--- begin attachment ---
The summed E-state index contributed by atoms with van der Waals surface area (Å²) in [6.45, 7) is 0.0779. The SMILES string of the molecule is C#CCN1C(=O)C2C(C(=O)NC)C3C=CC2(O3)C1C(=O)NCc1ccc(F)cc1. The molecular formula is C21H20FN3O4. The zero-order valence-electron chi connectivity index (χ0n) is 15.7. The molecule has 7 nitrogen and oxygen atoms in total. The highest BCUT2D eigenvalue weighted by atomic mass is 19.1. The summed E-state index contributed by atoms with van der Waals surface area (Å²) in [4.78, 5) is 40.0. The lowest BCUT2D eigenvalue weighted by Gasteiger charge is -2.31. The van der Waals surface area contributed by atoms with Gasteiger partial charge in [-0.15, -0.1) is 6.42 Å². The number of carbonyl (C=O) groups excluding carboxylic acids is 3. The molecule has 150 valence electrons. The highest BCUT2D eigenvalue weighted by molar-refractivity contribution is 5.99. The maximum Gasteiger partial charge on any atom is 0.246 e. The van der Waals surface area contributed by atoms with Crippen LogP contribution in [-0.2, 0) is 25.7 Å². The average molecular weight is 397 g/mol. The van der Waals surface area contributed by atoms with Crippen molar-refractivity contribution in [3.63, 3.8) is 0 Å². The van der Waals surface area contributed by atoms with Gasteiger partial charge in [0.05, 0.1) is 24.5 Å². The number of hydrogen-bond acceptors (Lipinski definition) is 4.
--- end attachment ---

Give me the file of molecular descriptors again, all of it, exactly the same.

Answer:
The summed E-state index contributed by atoms with van der Waals surface area (Å²) in [6.45, 7) is 0.0779. The SMILES string of the molecule is C#CCN1C(=O)C2C(C(=O)NC)C3C=CC2(O3)C1C(=O)NCc1ccc(F)cc1. The molecular formula is C21H20FN3O4. The zero-order valence-electron chi connectivity index (χ0n) is 15.7. The molecule has 7 nitrogen and oxygen atoms in total. The highest BCUT2D eigenvalue weighted by atomic mass is 19.1. The summed E-state index contributed by atoms with van der Waals surface area (Å²) in [4.78, 5) is 40.0. The lowest BCUT2D eigenvalue weighted by Gasteiger charge is -2.31. The van der Waals surface area contributed by atoms with Gasteiger partial charge in [-0.15, -0.1) is 6.42 Å². The number of carbonyl (C=O) groups excluding carboxylic acids is 3. The molecule has 150 valence electrons. The highest BCUT2D eigenvalue weighted by molar-refractivity contribution is 5.99. The maximum Gasteiger partial charge on any atom is 0.246 e. The van der Waals surface area contributed by atoms with Crippen LogP contribution in [-0.2, 0) is 25.7 Å². The average molecular weight is 397 g/mol. The van der Waals surface area contributed by atoms with Crippen molar-refractivity contribution in [3.63, 3.8) is 0 Å². The van der Waals surface area contributed by atoms with Gasteiger partial charge in [0.05, 0.1) is 24.5 Å². The number of hydrogen-bond acceptors (Lipinski definition) is 4.